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14.01.2022 | Blog

Supporting young people and women in dairy production

In Kenya, women and young people are learning how to better market their dairy products – and thus secure food for their families.

Heuernte in Kenia: Futter für die Kühe, 2016.
Hay harvest in Kenya: Farmers in Kenya grow hay to provide enough food for their dairy cows © rococomedia/Welthungerhilfe

In Kenya, more than a third of the population lives in extreme poverty. There is high unemployment, which affects young people the most. Agriculture is one of the most important sectors of the economy here, contributing more than 30 percent to the gross domestic product. However, this occupational field has lost its reputation, and young people in particular do not see any future prospects in it. Understandably so, because farmers are facing ever greater challenges due to extreme weather events. Farming families usually work small fields that are affected by drought. They lack access to modern technologies, and there is growing pressure on scarce resources such as land and water. Rural communities in particular are affected by food insecurity and chronic malnutrition.

Better market access for dairy farmers

In western Kenya, a large proportion of smallholders are involved in dairy farming. Around 70 percent of milk is produced by small farms using traditional methods. High production costs are offset by low productivity and low incomes. Welthungerhilfe (WHH) is therefore supporting more than 2,500 dairy farmers to increase the quality and quantity of their production and to gain better market access through cooperatives. Training courses provide practical knowledge as well as marketing and business management skills. A particular focus is on introducing women and young people to this professional activity and earning opportunity, qualifying them and thus enriching the nutritional situation in the region at the same time.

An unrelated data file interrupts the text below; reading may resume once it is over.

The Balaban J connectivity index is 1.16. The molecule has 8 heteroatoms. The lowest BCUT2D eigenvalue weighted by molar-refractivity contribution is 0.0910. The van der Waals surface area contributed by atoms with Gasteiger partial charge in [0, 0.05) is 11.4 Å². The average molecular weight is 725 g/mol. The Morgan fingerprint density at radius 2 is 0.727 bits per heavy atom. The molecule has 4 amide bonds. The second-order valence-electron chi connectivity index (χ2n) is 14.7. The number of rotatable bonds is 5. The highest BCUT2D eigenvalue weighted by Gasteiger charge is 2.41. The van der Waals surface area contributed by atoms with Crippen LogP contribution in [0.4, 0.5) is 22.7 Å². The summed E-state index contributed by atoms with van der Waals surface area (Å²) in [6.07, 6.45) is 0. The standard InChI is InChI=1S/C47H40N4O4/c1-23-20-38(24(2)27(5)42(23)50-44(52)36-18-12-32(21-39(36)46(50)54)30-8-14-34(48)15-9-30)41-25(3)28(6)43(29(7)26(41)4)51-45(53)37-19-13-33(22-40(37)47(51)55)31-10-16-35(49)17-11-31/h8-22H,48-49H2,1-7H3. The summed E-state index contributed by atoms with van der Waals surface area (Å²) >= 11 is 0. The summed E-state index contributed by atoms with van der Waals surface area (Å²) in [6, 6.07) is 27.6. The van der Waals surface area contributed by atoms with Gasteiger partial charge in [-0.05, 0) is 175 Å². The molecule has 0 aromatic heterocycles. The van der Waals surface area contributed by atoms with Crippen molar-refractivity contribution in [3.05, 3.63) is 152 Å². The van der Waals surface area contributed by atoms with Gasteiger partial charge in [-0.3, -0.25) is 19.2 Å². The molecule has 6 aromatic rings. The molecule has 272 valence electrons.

Eine Frau mit einer Kuhherde.
Women and young people in particular are supported by Welthungerhilfe and learn in training courses not only practical knowledge about milk production but also about marketing and business management. © Philipp Brandstädter/Welthungerhilfe

Joining forces as a cooperative ensures safety

Kenya is well-known for its diverse wildlife and savanna landscapes, but people are increasingly suffer from the effects of climate change.

The project in western Kenya offers women and young people in particular something they would otherwise hardly get: Knowledge, participation in progress and opportunities to earn a living. But it also opens up new prospects for others involved in milk production. Further training, support in processing the milk and lucrative marketing channels make their small farms more profitable. In addition to more productive breeds of dairy cattle, they can also purchase equipment such as churns, refrigerators or special devices for testing milk quality. They also now have enough income for family expenses such as their children's school fees. The marketing concept as a cooperative makes a decisive contribution to this, and the group also ensures reliable mutual support. Storage facilities for animal feed and more effective use of rain for grazing and watering make life easier during long dry periods. This gives the people of Vihiga security and hope.

Welthungerhilfe is implementing the milk project together with the Vihiga Dairy Farmers Cooperative. The organization, founded in 1989, works with dairy farmers in all five sub-counties of Vihiga. Welthungerhilfe has been supporting local partner organizations in Kenya for many years. The project areas are mainly located in the regions of Kajiado, Makueni, Kitui, Tana River, Marsabit and Turkana, which are frequently affected by drought. In 2015, Welthungerhilfe expanded its work to Siaya Kakamega, Bungoma and Vihiga counties.

This is how Welthungerhilfe helps dairy farmers in Kenya:

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